Wednesday, February 4, 2009
State teaching award finalists boast of ties to OUBy Amanda Benjamin, student writer
There’s little that fifth-grade teachers Suzanne O’Brien and Beverly Fanelli won’t endure if it means their students are learning. In fact, decorating the hallway of Fox Elementary School in Macomb are paper cutouts depicting parts of the human body.
“We’re all staring at intestines as we walk down the hallway,” said Fanelli, who has been teaching with O’Brien for 11 years.
O’Brien, who attended professional development courses at OU, is a Michigan finalist for the Presidential Awards for Excellence in Mathematics and Science Teaching (PAEMST), as is OU graduate Jon Aaron Phillips of Adams Elementary School in Waterford.
Fanelli, an OU alumna, won the award in 2004.
Phillips teaches a first- and second-grade class of 50 students at Adams Elementary School in Waterford. He graduated with a teaching certificate in 2000 after switching from a math major.
While Phillips was in the teaching program, he decided he didn’t want to do it, but then came back. Bob Wiggins, associate dean of the School of Education and Human Services at OU, told Phillips that he could start where he left off.
“Giving them a second chance sometimes pays off,” Wiggins said. “We want to take the students that we have and make them the best they can be.”
Phillips said he got a lot of experience at OU. He had to do four different classroom observations before he could student teach. He also played baseball for the university and enjoyed working at baseball camps for kids.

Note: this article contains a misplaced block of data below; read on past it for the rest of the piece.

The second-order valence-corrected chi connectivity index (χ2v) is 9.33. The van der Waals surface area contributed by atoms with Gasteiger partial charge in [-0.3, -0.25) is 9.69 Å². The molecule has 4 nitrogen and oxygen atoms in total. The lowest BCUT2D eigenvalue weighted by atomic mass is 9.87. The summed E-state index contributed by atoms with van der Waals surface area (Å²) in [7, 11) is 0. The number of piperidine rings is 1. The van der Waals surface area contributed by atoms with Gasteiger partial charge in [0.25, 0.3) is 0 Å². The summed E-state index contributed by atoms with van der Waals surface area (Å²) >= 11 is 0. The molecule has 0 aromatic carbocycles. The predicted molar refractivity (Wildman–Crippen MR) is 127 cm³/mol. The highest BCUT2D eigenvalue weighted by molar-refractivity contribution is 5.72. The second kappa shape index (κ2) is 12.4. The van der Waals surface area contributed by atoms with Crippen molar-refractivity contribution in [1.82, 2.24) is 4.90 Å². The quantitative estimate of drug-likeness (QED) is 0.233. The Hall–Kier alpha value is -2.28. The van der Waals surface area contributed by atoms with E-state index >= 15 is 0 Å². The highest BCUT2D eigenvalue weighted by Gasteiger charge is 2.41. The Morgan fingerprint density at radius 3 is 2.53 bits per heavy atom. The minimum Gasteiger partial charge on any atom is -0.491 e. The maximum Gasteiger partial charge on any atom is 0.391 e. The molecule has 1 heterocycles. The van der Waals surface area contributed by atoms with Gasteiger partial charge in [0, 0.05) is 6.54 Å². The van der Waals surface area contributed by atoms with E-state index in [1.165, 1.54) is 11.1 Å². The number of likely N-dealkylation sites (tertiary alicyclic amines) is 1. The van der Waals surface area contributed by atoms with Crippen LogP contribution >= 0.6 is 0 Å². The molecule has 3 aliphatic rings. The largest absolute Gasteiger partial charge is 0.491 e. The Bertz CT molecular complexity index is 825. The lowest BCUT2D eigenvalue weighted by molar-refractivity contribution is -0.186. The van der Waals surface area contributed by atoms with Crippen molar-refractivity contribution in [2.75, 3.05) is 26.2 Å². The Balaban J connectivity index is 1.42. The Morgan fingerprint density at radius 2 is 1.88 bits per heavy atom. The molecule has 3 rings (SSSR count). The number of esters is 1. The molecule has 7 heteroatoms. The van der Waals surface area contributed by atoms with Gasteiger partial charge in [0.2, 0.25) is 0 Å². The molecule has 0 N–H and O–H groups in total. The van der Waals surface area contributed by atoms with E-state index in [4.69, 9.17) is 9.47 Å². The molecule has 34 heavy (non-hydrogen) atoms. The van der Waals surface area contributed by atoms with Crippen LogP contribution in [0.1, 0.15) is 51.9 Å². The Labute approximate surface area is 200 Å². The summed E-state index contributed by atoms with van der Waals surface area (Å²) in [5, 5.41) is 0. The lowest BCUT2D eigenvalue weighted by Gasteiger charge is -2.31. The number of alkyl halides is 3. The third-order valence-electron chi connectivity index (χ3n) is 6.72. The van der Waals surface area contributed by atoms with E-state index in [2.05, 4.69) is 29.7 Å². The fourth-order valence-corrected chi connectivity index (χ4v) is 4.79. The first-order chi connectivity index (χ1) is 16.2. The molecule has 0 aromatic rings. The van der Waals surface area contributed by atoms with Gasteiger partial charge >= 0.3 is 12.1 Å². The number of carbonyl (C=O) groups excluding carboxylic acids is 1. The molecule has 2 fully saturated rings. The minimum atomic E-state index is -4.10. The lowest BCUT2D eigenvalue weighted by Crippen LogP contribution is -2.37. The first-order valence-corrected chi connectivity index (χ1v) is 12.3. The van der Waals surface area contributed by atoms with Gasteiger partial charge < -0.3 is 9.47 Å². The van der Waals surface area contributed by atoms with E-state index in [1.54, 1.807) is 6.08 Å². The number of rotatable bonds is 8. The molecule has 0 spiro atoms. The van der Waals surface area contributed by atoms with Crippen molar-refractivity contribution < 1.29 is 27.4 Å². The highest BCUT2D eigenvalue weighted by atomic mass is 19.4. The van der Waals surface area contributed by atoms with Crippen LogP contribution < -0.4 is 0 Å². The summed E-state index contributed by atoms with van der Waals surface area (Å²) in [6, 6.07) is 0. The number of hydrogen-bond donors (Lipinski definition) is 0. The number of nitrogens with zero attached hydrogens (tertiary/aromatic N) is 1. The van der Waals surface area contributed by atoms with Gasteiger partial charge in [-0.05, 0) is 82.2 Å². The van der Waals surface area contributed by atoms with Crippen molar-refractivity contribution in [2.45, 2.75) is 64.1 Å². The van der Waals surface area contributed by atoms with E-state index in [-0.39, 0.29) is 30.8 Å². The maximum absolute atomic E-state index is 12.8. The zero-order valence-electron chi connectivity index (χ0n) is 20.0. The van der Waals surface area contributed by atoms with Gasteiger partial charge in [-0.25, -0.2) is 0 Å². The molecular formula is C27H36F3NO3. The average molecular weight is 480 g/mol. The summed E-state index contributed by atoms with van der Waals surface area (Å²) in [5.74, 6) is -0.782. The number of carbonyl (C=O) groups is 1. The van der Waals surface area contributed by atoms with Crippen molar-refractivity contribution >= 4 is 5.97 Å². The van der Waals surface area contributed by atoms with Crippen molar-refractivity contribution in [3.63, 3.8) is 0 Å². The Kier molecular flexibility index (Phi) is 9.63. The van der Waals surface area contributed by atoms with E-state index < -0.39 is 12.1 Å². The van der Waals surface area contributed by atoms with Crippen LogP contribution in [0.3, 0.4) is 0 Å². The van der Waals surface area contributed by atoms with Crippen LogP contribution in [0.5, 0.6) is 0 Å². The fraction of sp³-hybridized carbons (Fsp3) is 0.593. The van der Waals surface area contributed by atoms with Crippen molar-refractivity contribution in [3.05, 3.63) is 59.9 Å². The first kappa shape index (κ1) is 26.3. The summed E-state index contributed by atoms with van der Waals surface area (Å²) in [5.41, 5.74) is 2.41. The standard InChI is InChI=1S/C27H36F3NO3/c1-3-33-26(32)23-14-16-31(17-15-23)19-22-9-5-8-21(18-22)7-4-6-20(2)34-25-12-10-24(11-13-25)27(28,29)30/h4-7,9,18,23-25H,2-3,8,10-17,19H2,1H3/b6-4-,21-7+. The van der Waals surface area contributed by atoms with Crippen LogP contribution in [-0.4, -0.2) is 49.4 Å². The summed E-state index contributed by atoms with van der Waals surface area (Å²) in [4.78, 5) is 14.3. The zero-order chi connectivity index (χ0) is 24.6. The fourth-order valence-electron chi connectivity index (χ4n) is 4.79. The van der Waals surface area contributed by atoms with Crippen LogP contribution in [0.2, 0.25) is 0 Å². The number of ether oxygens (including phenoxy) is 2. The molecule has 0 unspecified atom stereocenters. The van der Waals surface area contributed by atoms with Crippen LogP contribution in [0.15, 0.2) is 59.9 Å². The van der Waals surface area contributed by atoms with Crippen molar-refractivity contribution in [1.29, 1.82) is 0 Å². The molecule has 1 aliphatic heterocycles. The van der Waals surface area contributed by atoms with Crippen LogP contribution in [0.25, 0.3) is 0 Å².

O’Brien was already teaching and had her master’s degree when she took professional development classes at OU. She said her experience was wonderful and extremely beneficial.
“Teacher Leadership in Math and Science” was one course she took with Professor Dyanne Tracy five years ago. The class is for people who’ve been teachers for more than five years and want to be leaders in their field.
O’Brien also co-lectured the class with Tracy a year and a half ago. Tracy said they complemented each other because her strengths are math first and science second, so O’Brien helped to represent the areas of science. For the class, they planned together and presented materials to teachers aspiring to higher levels of professionalism.
“(O’Brien) helped them see that they could achieve the same level of leadership,” Tracy said.
O’Brien’s experience at OU has remained both meaningful and relevant. She and Fanelli, who’ve team taught for eight years, regularly bounce ideas off each other.
“They are constantly evolving to keep their teaching fresh, exciting and effective,” Tracy said.
Phillips, who received the Walther P. Chrysler Award for Closing the Technology Gap in Education last year, said his goals are to provide kids opportunities to be successful and to be a role model for his children and students.
Flexibility is important along with figuring out how to help students by adapting to their different learning styles, Phillips said.
“Everything you tell them is something new,” he explained. “They are excited about learning.”
O’Brien said she loves being with the kids and that they keep her on her toes. “I think I learn as much from them as they do from me,” she said.
O’Brien said that although she did well when she was in school, it didn’t really interest her. She wanted to teach for those kinds of kids. “Making the experience meaningful to their lives makes them interested.”
Applying for PAEMST is a huge undertaking. According to Fanelli, applicants reflect on their teaching, videotape a lesson, watch the lesson 100 times to analyze it and go through six months of getting everything ready to submit.
“There are very few and far between teachers who are motivated and follow through. That’s why they’re exceptional,” Tracy said.
“It gives you some validation of the work you do in the classroom,” Phillips said about being a state finalist for the award.
O’Brien said the best things about it are being recognized for what she does every day and sharing the experience with people who have the same passion and desire for teaching.
“I have no desire to be a principal or to go on,” she said. “This is where I belong.”